Celebrity art combines the worst of several worlds. Since most stars who make art have little art training, their work tends to be ahistorical, a Hollywood version of na´ve or outsider art. Furthermore, since celebrity art is shunned by top galleries, it's usually displayed side-by-side with kitsch and low-grade prints (or forgeries of same).
On the other hand, collectors of celebrity memorabilia -- a sizable market in itself -- tend to view celebrity art as second-class goods. Memorabilia collectors are looking for the star's signature most of all, and they want the signature to be in ink. Artworks like lithographs are signed in pencil, of course, further limiting their value in this field. And for those who seek to own a star's autograph, the goal is a souvenir which exemplifies the career of the notable -- Muhammad Ali's moniker on boxing gloves, not on a canvas.
This link between value and subject is reflected in the pricing of four signed Ali lithographs available from Ro Gallery in Long Island City (718-937-0901). The Ali lithos are all 18 by 24 inches, and were published in 1978 in editions of 500. Three have religious imagery and cost $2,000 each: Under the Sun, which shows a jet plane; Guiding Light, showing an image of a lighthouse; and the eponymous Mosque II. The fourth is a cartoonish scene of the boxing ring, titled Sting Like a Bee, that retails for $4,000 -- and is considered a bargain.
Some celebrity artists sign only their first name, a variable that can also effect the price of the work. Rolling Stone guitarist Ron Wood, in his exhibition at Ambassador Gallery in SoHo last spring, included lithos that are signed with only "Ronnie." These were priced at $200, while lithos with the full "Ronnie Wood" signature were $400. Even more curiously, celebrity art seems to gain in value if the star has inserted his or her signature into the body of the work. Red Skelton often signed his clown pictures in a floating balloon. Obviously, in this genre, a signature on the back of a drawing or canvas is such a disaster that it often necessitates a glass backing so that the autograph is still visible.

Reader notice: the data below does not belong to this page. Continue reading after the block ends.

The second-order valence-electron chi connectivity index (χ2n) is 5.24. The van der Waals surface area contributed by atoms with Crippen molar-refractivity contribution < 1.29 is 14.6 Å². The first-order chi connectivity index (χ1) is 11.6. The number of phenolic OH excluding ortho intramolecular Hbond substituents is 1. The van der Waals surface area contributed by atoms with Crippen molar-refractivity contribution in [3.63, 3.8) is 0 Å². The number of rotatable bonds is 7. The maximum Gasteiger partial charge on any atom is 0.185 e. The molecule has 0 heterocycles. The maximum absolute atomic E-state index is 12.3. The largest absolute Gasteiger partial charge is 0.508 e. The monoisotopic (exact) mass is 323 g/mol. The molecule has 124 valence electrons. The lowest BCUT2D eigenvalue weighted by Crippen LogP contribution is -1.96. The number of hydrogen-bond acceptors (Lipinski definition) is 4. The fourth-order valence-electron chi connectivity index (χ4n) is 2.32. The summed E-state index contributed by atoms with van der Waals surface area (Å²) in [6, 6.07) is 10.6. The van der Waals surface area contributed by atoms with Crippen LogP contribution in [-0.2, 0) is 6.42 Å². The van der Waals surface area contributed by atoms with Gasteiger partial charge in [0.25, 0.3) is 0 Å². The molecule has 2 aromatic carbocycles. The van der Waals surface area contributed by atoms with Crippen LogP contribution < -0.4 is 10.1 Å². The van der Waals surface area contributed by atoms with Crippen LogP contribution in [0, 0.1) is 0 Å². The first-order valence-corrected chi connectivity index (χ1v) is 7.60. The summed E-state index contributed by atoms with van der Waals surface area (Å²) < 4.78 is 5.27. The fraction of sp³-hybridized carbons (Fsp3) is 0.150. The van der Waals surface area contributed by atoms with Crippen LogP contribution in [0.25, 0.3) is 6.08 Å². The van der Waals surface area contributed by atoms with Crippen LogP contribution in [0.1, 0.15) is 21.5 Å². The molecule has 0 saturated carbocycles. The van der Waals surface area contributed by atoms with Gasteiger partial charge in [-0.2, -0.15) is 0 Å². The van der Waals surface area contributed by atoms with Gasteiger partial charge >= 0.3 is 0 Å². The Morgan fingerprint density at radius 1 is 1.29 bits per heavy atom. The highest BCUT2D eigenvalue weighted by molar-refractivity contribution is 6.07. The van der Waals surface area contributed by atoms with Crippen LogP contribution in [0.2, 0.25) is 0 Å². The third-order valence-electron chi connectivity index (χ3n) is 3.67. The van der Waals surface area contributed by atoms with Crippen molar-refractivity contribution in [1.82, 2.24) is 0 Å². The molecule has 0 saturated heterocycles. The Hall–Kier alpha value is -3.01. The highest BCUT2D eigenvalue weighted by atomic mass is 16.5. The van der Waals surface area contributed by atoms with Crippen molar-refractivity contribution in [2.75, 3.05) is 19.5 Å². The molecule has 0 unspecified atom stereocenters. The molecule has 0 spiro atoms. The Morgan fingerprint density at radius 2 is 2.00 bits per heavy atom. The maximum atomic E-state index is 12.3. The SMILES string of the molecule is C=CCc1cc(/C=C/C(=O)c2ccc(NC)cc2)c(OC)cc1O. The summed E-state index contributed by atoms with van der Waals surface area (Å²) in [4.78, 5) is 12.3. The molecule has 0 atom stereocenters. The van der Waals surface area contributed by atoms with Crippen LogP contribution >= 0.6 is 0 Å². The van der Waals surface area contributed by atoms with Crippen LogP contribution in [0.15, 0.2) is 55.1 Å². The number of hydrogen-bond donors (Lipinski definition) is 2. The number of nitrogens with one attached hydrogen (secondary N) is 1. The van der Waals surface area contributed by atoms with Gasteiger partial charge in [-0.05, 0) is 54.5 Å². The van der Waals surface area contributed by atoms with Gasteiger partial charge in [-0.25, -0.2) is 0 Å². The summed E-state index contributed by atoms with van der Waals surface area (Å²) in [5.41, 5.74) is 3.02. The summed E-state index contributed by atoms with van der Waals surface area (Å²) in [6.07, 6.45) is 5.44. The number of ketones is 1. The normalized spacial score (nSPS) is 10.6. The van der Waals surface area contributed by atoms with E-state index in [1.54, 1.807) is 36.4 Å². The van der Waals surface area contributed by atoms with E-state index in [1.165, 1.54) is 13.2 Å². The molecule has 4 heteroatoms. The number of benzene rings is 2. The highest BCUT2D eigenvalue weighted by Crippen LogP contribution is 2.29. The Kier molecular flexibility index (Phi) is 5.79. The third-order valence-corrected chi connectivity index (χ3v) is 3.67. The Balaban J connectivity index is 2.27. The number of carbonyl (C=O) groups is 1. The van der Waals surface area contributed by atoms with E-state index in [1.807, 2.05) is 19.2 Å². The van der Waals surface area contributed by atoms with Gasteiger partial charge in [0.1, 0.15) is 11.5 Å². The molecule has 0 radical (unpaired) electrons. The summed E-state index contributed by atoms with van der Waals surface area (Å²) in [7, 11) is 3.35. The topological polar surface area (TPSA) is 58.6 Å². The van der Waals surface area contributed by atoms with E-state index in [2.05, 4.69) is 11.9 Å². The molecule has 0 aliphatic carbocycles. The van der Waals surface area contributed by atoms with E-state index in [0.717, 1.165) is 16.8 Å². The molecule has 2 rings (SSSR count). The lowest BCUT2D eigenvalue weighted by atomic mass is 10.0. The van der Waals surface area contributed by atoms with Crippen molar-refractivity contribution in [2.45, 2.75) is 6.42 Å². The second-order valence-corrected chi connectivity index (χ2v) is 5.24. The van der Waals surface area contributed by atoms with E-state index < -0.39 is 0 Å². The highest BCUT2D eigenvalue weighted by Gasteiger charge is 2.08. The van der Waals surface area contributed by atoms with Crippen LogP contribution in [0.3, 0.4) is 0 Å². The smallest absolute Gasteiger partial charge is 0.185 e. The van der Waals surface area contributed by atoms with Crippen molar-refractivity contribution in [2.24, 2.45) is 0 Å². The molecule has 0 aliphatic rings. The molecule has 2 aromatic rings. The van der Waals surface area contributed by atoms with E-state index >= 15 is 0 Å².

If one collects celebrity art with these caveats in mind, a trove of entertaining artwork can be found, often at very low prices. First off, doodles by celebrities are easy to get. The best source is R&R Enterprises in Bedford, N.H., which holds a catalogue auction about every two weeks; call 800-937-3880 for a free copy. R&R guarantees the authenticity of all signed objects.
The R&R sales feature a roster of "the usual suspects" in the celebrity-art game. Almost every issue has sketches by Art Carney, stripper Blaze Starr (usually at the top of a spicy love letter), Adam West, George Takei and Vincent Price (profile self-portrait), most in the $100 range.
A notch above in terms of price are lithos and sketches by John Wayne Gacy, unsigned doodles by Dwight Eisenhower (with excellent witness documentation) and Jimmy Stewart's sketches of Harvey the Rabbit. Top quality lithos from huge editions (often 1,000 plus) by David Bowie have surfaced there in the $300 range, which is much less than they sell for in galleries but about the same as what can be found at his website, davidbowie.com.
Excellent detailed small drawings by Enrico Caruso start in the $500 range. One recent auction (Dec. 16, 1998) had $50 minimum bids for a Tim Burton felt-tip doodle, a silver ink sketch of a lion by Tippi Hedren and a rare, very small double self-portrait sketch by Eli Wallach. All went for $61, perhaps because Christmas shoppers were too busy elsewhere to drive up the prices. By contrast, similar ink drawings by Adam West have gone for as high as $500 at Ambassador Gallery.
R&R charges a modest shipping fee and accepts major credit cards. It's been my experience that the prices at R&R are well below anything at eBay.com, and it's my sense that the authenticity is vastly more reliable. Yet an L.A. memorabilia dealer told me that he had wondered whether Alfred Hitchcock self portrait profiles in the R&R catalogue, listed with a minimum bid of $400, were authentic.
One last warning about the autograph niche of celebrity art. Celebs who do doodles and a signature may develop exceptional accuracy in their sketching skills, but only of their "insignia" image. Alistair Cooke can give you a dead ringer self-portrait, but nothing else. Embarrassingly, several such drawings lined up against each other show an almost Xerox-like identity of lines and shades. In isolation, such drawings can be tons of fun -- even though the star has merely memorized a series of markings, with a minimum of discernible creative input.
By contrast, James Dean and Robert Mitchum gave away very sloppy drawings (especially disappointing are the plethora of Mitchum's LOVE / HATE fingers from Night of the Hunter), but when inspired they were capable of turning out detailed, unique caricatures, which are the real prize.